Films.Dance, Second Round a curated series of dance films dropped its premier piece on Monday Sept. 13th, which is followed by 14 more films each Monday through Dec. 20th. Creatively directed and Produced by Jacob Jonas The Company, more than 250 artists from 25 countries participated in bringing their diverse abilities, disciplines and experiences, to the screen. The first six films are reviewed here.

“Do Butterflies Remember Being Caterpillars” was the inaugural offering. Dancer Luca “Lazylegz” Patuelli is the solo dancer. The title and his nickname clue us in to what is to come. Patuelli a dancer with disabilities expresses himself with expert use of his upper body and remarkable core strength. Dressing, dragging him-self down a hallway or trapped on the floor, we feel his intense frustration. He moves aggressively, his face contorting as he throws himself fully into the choreography by Alessandro Giaquinto. Patuelli’s anger at what appears to be a sterile and lonely life is palpable. Though we have empathy for this butterfly the piece stagnates, as it does not develop beyond these few emotions. The symbolism feels forced, especially the sudden unexplained nosebleed. With adequate if uninspired music by HOLOGRAMME we yearn for a moment of tranquility for this remarkable dancer. Director CARAZ working with cinematographer Derrick Branscombe creates a somber sepia toned mood that suits the intention of the work. Though not completely successful it is heartening to see dance rendered possible for people of all abilities.

"Do Butterflies Remembr Being Caterpillars" - Director: Caraz - Featuring Luca "Lazylegz" Branscombe - Courtesy of The Wallis

“Do Butterflies Remembr Being Caterpillars” – Director: Caraz – Featuring Luca “Lazylegz” Branscombe – Courtesy of The Wallis

Monday, Sept. 20th, brought  “Box Out” to the screen. “A choreographic interpretation of the mental strategies that are utilized in basketball” is the platform from which this piece arises. This tantalizing piece is danced by the beautiful duo of Micaela Taylor also the choreographer and Jermaine Spivey. Basketball strategies, confrontations, fake outs and resistance is used here as an apt metaphor for the relationships we forge. Taylor’s choreography has a streetwise edge with enough touches of classical jazz and modern to keep it interesting and pleasing to the viewer. These dancers working in perfect synchronization flow easily from move to move. The intensity of their state of mind is clear although somewhat one note. A moment of joy, empathy or even overt anger would have drawn on the viewers emotions and brought the piece to another level. With the expert guidance of John Mosely, the Head Coach of East Los Angeles College Men’s Basketball team the juxtaposition of dance and sport, comes together to create a cohesive and intriguing work. The excellent cinematography by Julia Swain captures the concentrated mood, as does the music by Ian Chang and Topu Lyo and sound design by Staub Design.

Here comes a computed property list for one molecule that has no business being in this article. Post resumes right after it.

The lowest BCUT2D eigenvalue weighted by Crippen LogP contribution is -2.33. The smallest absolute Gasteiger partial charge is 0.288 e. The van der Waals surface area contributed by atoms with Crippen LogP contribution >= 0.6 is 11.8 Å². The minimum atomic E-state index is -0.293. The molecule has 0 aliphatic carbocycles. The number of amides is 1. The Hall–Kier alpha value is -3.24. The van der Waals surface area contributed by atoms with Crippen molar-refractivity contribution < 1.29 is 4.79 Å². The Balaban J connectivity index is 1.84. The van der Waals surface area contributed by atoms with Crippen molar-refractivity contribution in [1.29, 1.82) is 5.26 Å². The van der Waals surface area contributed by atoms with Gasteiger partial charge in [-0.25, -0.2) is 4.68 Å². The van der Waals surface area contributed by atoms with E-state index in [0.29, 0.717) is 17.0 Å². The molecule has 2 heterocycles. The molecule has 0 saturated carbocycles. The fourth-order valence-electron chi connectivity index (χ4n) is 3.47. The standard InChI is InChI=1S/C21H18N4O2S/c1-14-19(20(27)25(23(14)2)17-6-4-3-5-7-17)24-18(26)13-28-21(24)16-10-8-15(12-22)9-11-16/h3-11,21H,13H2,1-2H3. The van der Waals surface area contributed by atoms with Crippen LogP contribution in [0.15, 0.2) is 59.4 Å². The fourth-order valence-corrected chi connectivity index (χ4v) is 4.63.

"Box Out" - Director: Joy Isabella Brown - Featuring Jermaine Spivey and Micaela Taylor - Photo courtesy of The Wallis

“Box Out” – Director: Joy Isabella Brown – Featuring Jermaine Spivey and Micaela Taylor – Photo courtesy of The Wallis

Dancer Daniel Domenech a member of Ballet Vlaaderen, formally The Royal Ballet of Flanders, is the soloist of this 3rd presentation of Films.Dance titled “Chambers.”  Brilliant choreography by disabled dancer Jerron Herman, gives Domenech the opportunity to wow us with his gorgeous technique and physical beauty. Choreographer, Herman has created this work to incorporate his disability and to that end Domenech dances almost exclusively with his left hand held close to his chest. Domenech uses his exquisite line and impeccable training to run the gamut of dynamic moves and bring us into this “Chamber” of movement. From the extreme heights of an industrial fire escape to the cocooning indenture of a flowing wall or the freedom of an empty field, the perfectly integrated architectural sites create unique and fascinating backdrops for the explosive athletic dancing. The music composed by Matthew Jamal works well but is inhibited by the unnecessary and distracting Voice Over spoken by Sierou. Still with expert Direction by Kristian van Kujik and Editing by Femke Riipkema this is a topnotch short film.

"Chambers" - Directed by Kristian van Kuijk featuring Daniel Domenech - Photo courtesy of The Wallis.

“Chambers” – Directed by Kristian van Kuijk featuring Daniel Domenech – Photo courtesy of The Wallis.